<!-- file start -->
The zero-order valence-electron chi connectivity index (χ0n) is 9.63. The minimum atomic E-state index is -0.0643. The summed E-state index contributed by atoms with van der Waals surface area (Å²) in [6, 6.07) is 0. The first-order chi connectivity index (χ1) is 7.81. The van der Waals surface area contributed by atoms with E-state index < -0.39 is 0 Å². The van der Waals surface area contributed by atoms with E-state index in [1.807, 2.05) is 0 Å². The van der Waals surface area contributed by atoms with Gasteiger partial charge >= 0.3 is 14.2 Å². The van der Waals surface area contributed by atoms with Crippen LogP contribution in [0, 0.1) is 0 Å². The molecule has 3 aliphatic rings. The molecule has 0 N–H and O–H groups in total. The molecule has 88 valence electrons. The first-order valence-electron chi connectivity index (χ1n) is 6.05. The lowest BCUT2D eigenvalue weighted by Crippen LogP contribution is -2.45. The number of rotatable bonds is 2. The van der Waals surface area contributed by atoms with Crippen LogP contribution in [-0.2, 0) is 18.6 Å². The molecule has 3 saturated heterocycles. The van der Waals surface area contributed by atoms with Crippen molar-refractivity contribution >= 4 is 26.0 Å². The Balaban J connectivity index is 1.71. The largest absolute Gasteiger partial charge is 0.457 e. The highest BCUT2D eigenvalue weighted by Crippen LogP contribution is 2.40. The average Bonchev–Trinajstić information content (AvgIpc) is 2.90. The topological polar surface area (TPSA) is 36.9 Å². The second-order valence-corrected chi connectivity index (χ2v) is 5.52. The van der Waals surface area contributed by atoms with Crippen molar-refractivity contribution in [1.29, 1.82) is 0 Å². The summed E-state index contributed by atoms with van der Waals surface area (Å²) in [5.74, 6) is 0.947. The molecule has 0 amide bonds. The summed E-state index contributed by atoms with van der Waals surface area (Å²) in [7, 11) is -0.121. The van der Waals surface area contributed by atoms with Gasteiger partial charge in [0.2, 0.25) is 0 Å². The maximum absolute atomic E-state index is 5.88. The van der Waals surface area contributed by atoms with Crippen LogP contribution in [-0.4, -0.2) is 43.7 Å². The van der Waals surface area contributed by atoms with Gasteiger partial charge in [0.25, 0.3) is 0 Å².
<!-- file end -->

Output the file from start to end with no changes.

The zero-order valence-electron chi connectivity index (χ0n) is 9.63. The minimum atomic E-state index is -0.0643. The summed E-state index contributed by atoms with van der Waals surface area (Å²) in [6, 6.07) is 0. The first-order chi connectivity index (χ1) is 7.81. The van der Waals surface area contributed by atoms with E-state index < -0.39 is 0 Å². The van der Waals surface area contributed by atoms with E-state index in [1.807, 2.05) is 0 Å². The van der Waals surface area contributed by atoms with Gasteiger partial charge >= 0.3 is 14.2 Å². The van der Waals surface area contributed by atoms with Crippen LogP contribution in [0, 0.1) is 0 Å². The molecule has 3 aliphatic rings. The molecule has 0 N–H and O–H groups in total. The molecule has 88 valence electrons. The first-order valence-electron chi connectivity index (χ1n) is 6.05. The lowest BCUT2D eigenvalue weighted by Crippen LogP contribution is -2.45. The number of rotatable bonds is 2. The van der Waals surface area contributed by atoms with Crippen LogP contribution in [-0.2, 0) is 18.6 Å². The molecule has 3 saturated heterocycles. The van der Waals surface area contributed by atoms with Crippen molar-refractivity contribution >= 4 is 26.0 Å². The Balaban J connectivity index is 1.71. The largest absolute Gasteiger partial charge is 0.457 e. The highest BCUT2D eigenvalue weighted by Crippen LogP contribution is 2.40. The average Bonchev–Trinajstić information content (AvgIpc) is 2.90. The topological polar surface area (TPSA) is 36.9 Å². The second-order valence-corrected chi connectivity index (χ2v) is 5.52. The van der Waals surface area contributed by atoms with Crippen molar-refractivity contribution in [1.29, 1.82) is 0 Å². The summed E-state index contributed by atoms with van der Waals surface area (Å²) in [5.74, 6) is 0.947. The molecule has 0 amide bonds. The summed E-state index contributed by atoms with van der Waals surface area (Å²) in [7, 11) is -0.121. The van der Waals surface area contributed by atoms with Gasteiger partial charge in [0.2, 0.25) is 0 Å². The maximum absolute atomic E-state index is 5.88. The van der Waals surface area contributed by atoms with Crippen LogP contribution in [-0.4, -0.2) is 43.7 Å². The van der Waals surface area contributed by atoms with Gasteiger partial charge in [0.25, 0.3) is 0 Å².